I'm building a language learning app for children in 9th to 12th grade and am collecting the metrics I'll need to test its effectiveness.

I'm going to be doing another round of beta testing at local schools, and so far my plan is:

  • There are 36 weeks in a school year. There seem to be around 10-15 chapters in a textbook on average (a few textbooks I've seen). This means it takes around 2 to 3 weeks per chapter.

  • In my first beta test I covered around 75 words in 2 hours. After the beta, they were able to recall about 15 words, or 20%. The retention curve shows about 45% of words will be retained after 2 hours. I think I inundated the poor souls with too many words.

  • Narrow the scope of a beta test to the equivalent amount of grammar / words taught in a chapter

My question is: About how many words are typically taught in 1 chapter of a foreign language textbook?

If only 30-40 are taught over 2 weeks for a chapter, that's 10 school days, so 40/10 = 4 words per day, giving them much more time to study/remember a fraction of the words.

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    Two thoughts: 1) I'm not sure that "words per time" is necessarily the best way to measure progress/learning load. Hopefully you're taking other concepts (pronunciation, grammar, etc) into account, too. 2) How do you define words? Are "cat" and "cats" two words or one? Are "eat", "eaten", "eating", "eats" four words or one? – Flimzy Jun 26 '17 at 10:18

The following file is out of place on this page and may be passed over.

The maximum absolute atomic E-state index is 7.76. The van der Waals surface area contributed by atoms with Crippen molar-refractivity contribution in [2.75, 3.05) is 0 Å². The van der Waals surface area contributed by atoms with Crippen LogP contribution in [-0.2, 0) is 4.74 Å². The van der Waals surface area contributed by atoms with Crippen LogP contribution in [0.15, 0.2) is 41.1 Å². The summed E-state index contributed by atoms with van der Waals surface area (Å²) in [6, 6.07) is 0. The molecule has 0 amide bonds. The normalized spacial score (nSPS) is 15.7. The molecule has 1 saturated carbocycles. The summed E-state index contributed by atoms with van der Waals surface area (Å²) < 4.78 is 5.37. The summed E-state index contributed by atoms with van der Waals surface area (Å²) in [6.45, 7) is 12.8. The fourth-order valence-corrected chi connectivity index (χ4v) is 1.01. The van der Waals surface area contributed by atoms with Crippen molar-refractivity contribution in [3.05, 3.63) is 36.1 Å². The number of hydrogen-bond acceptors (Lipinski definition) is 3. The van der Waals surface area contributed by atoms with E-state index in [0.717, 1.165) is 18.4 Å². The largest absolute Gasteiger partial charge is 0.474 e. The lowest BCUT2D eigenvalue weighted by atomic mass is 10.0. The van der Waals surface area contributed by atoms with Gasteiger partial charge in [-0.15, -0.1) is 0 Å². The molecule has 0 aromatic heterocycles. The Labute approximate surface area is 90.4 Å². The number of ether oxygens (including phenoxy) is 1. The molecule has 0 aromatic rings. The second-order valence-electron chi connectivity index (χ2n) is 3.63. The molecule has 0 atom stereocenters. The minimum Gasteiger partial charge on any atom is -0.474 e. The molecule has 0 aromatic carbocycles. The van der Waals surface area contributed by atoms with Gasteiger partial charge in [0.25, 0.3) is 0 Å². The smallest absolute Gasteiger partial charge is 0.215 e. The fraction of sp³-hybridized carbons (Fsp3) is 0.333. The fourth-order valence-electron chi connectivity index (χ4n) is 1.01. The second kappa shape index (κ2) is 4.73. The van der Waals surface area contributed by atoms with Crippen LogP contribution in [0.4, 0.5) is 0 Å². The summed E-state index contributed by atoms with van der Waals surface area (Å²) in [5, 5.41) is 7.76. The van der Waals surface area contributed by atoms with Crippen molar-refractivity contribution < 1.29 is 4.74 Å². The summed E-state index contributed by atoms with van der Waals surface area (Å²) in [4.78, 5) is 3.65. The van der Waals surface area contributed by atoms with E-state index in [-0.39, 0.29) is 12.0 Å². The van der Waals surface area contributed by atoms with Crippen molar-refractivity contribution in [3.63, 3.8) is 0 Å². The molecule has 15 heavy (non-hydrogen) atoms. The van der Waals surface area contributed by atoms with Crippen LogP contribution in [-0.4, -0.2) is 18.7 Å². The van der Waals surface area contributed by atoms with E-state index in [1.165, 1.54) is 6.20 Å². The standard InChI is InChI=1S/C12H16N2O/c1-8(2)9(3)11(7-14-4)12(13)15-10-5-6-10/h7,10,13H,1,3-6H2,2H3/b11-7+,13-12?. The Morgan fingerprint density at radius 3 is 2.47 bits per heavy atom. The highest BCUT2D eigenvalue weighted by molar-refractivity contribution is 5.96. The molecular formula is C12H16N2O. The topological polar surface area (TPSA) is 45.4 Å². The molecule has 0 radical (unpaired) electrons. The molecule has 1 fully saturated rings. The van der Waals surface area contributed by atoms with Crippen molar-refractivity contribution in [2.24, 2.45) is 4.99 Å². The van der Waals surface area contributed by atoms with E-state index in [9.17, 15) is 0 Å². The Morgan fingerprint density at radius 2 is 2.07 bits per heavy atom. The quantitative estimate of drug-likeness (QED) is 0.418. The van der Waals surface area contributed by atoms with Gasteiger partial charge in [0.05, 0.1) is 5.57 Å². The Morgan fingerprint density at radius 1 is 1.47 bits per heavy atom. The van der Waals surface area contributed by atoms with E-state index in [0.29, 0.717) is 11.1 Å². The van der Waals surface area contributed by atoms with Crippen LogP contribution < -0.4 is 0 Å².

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    @Flimzy I'm just trying to find quantifiable metrics to compare my app to other products, but also simply gauge my product as a learning tool. – Growler Jun 26 '17 at 17:31
  • It really depends on the source and target languages, as well as other factors. I have seen chapters with 50+ words when the languages, words and word formations are very similar. On the other end, when different writing systems are used (say, Chinese characters), inflections are important and the languages themselves belong to different families, then the focus may lie on other things than gloss retention. It also depends on what is the focus of the course (spoken/written, ...) and chapter (dialogue, numbers, fruits...) is, also if officiall word lists exist (e.g. language tests). Et cetera. – Kess Vargavind Jul 12 at 2:15

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